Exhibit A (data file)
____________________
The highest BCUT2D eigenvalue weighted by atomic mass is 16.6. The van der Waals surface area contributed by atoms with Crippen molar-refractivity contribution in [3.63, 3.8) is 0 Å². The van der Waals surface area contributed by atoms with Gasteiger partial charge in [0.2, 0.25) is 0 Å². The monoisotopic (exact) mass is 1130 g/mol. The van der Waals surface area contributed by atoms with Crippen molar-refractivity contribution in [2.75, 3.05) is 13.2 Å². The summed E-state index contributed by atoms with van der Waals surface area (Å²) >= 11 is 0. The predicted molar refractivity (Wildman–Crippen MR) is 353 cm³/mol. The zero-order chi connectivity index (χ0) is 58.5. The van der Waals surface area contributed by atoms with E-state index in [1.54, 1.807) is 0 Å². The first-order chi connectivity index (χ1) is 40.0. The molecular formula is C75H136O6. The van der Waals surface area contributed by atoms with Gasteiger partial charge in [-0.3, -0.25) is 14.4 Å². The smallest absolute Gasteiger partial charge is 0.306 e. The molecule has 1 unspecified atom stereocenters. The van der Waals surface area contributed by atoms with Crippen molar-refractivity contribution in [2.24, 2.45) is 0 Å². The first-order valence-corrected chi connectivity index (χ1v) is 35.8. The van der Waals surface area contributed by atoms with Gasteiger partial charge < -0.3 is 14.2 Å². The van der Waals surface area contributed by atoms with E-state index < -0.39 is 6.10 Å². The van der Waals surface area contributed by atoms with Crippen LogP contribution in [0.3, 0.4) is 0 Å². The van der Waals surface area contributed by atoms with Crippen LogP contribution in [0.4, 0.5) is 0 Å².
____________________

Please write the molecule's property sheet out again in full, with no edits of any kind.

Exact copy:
The highest BCUT2D eigenvalue weighted by atomic mass is 16.6. The van der Waals surface area contributed by atoms with Crippen molar-refractivity contribution in [3.63, 3.8) is 0 Å². The van der Waals surface area contributed by atoms with Gasteiger partial charge in [0.2, 0.25) is 0 Å². The monoisotopic (exact) mass is 1130 g/mol. The van der Waals surface area contributed by atoms with Crippen molar-refractivity contribution in [2.75, 3.05) is 13.2 Å². The summed E-state index contributed by atoms with van der Waals surface area (Å²) >= 11 is 0. The predicted molar refractivity (Wildman–Crippen MR) is 353 cm³/mol. The zero-order chi connectivity index (χ0) is 58.5. The van der Waals surface area contributed by atoms with E-state index in [1.54, 1.807) is 0 Å². The first-order chi connectivity index (χ1) is 40.0. The molecular formula is C75H136O6. The van der Waals surface area contributed by atoms with Gasteiger partial charge in [-0.3, -0.25) is 14.4 Å². The smallest absolute Gasteiger partial charge is 0.306 e. The molecule has 1 unspecified atom stereocenters. The van der Waals surface area contributed by atoms with Crippen molar-refractivity contribution in [2.24, 2.45) is 0 Å². The first-order valence-corrected chi connectivity index (χ1v) is 35.8. The van der Waals surface area contributed by atoms with Gasteiger partial charge < -0.3 is 14.2 Å². The van der Waals surface area contributed by atoms with E-state index < -0.39 is 6.10 Å². The van der Waals surface area contributed by atoms with Crippen LogP contribution in [0.3, 0.4) is 0 Å². The van der Waals surface area contributed by atoms with Crippen LogP contribution in [0.4, 0.5) is 0 Å².